Common Law is pleased to announce that Maxine Ethier (LL.B. 2006), Craig Forcese (LL.B. 1997), and Jean Lash (LL.B. 2003) will be inducted into the Common Law Honour Society for 2016.
These three individuals have used their legal education as a foundation for the achievement of great success in their chosen professions. They join a distinguished list of prior inductees, which can be viewed here.
Maxine Ethier (LL.B. 2006)
Maxine Ethier is a Partner in Baker McKenzie’s Global Energy, Mining and Infrastructure Group. Ms. Ethier represents public authorities, private sector proponents, infrastructure funds, construction contractors, service providers and lenders on the procurement, financing and implementation of major projects as well as in connection with any acquisition or sale of major projects.
Before joining Baker McKenzie, Ms. Ethier was an Associate with Heenan Blaikie LLP and was actively involved in the firm’s Energy, Infrastructure, Public-Private Partnerships, Financial Services Law and Business Law practice groups.
During her time at Heenan Blaikie and now at Baker McKenzie, Ms. Ethier developed a deep interest in the area of major projects and public-private partnerships (P3s). Her extensive experience representing clients in corporate and commercial law transactions, with emphasis on infrastructure, renewable energy projects and P3s has positioned her as one of Canada’s leading technical lawyers.
Ms. Ethier is an active participant in the Women’s Infrastructure Network, Women in Energy of Canada and Young Leaders in Infrastructure. She is a passionate advocate for women in law, and enthusiastically mentors junior associates in the Baker McKenzie Mentoring Program.
Ms. Ethier received her B. Com. from the University of Ottawa in 2003, and completed her law degree at the Faculty of Law, Common Law Section in 2006. She was called to the Bar of Ontario in 2007.
Craig Forcese (LL.B. 1997)
Craig Forcese obtained his B.A. from McGill University, his LL.B./M.A. from the uOttawa/Carleton joint program and his LL.M. from Yale University. He joined the Faculty of Law as an Assistant Professor in 2003, and was promoted to Full Professor in 2016. He is a member of the Bars of Ontario, State of New York and District of Columbia.
Professor Forcese is a leading scholar and academic in the fields of national security law, international law and public law. His work and analysis with University of Toronto Professor Kent Roach on Bill C-51 has helped to educate journalists, politicians, advocates and members of the public on Canadian anti-terror laws and policies. These efforts have led the Government of Canada to agree to modify portions of the Bill – a significant achievement that speaks to his hard work, dedication and brilliant analysis.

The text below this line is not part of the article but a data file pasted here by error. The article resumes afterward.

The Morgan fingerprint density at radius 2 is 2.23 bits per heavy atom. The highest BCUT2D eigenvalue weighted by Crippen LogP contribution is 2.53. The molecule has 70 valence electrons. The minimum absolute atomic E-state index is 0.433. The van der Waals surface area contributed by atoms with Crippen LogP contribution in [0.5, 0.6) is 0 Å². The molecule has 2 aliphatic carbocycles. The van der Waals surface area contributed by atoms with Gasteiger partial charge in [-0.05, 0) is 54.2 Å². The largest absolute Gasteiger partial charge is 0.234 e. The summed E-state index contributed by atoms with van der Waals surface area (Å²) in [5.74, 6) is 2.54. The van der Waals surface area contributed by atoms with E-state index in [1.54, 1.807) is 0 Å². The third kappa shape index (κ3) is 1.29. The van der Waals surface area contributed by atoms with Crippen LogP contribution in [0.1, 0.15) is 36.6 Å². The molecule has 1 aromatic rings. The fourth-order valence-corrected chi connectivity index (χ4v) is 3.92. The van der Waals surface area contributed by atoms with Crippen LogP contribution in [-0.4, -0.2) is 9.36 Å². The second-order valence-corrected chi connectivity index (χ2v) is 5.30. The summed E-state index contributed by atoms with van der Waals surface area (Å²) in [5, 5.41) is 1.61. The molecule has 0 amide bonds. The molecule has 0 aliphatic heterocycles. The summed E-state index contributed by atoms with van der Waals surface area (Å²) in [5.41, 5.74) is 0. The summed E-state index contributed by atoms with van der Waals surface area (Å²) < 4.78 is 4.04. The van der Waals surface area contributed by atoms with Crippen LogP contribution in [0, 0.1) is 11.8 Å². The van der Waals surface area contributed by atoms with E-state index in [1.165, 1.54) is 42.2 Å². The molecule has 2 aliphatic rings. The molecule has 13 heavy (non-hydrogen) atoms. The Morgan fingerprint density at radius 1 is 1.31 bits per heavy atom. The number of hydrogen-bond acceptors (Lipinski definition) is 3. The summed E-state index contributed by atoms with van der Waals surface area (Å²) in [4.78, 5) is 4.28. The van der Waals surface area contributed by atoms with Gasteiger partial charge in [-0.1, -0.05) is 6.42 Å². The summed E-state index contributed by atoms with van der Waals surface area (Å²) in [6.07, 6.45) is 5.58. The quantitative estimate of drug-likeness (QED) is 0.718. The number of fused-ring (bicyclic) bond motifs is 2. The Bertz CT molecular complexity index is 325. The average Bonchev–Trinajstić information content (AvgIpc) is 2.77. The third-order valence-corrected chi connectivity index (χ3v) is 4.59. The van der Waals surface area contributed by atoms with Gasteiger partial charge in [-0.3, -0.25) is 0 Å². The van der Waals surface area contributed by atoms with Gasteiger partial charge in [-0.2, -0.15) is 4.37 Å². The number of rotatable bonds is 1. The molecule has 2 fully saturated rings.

Professor Forcese is equally committed to pedagogical excellence. He has developed and taught a wide-range of courses, led a variety of student programs, and has received multiple teaching awards during his time at the Faculty. He has supervised 30 graduate students since becoming professor, and served as Vice Dean of the English Program from 2011 to 2014.
Professionally, he currently serves as president of the Canadian Association of Law Teachers, and sits on the executive on the Canadian Network for Research on Terrorism, Security and Society (TSAS) and the Canadian Council on International Law. He is also a Senior Associate at the Global Justice Lab, Munk School of Global Affairs, University of Toronto.
A prolific writer, Professor Forcese has authored or co-authored eight books (including four textbooks), edited two more, and published over 45 journal articles and book chapters. He maintains three influential law blogs and is committed to making his expertise available in the broader community.
Jean Lash (LL.B. 2003)
Jean Lash completed her law degree at the University of Ottawa in 2003 and is currently a staff lawyer at the South Ottawa Community Legal Services Clinic, where she represents clients in the areas of Immigration and Refugee Law, and Landlord and Tenant Law.
Ms. Lash acquired a wealth of experience as a policy assistant for an M.P., and later the Minister of Labour, and as an international development worker before enrolling in law school later in her career. She has spent her legal career serving the most marginalized and vulnerable persons in our society, including those with mental illness and who have experienced gendered violence. Ms. Lash has worked to reunite families in Canada, and she collaborates with counselors, doctors, settlement workers and other lawyers to obtain the best possible outcome for her clients. She is described by her peers as an exemplary social justice lawyer who is tirelessly striving to create more access to justice.
Ms. Lash is also engaged in the community. She served on the Board of Directors of the South-East Ottawa Community Health Centre, and is a member of the Canadian Association of Refugee Lawyers (CARL). She has also led numerous workshops to educate the public about immigration and landlord tenant law. Ms. Lash was also a founding member of the committee that conceptualized and implemented the Monument to Canadian Aid Workers, which commemorates Canadian Aid Workers killed in the course of their work abroad. Her husband, Timothy Stone, died tragically while working abroad in 1998.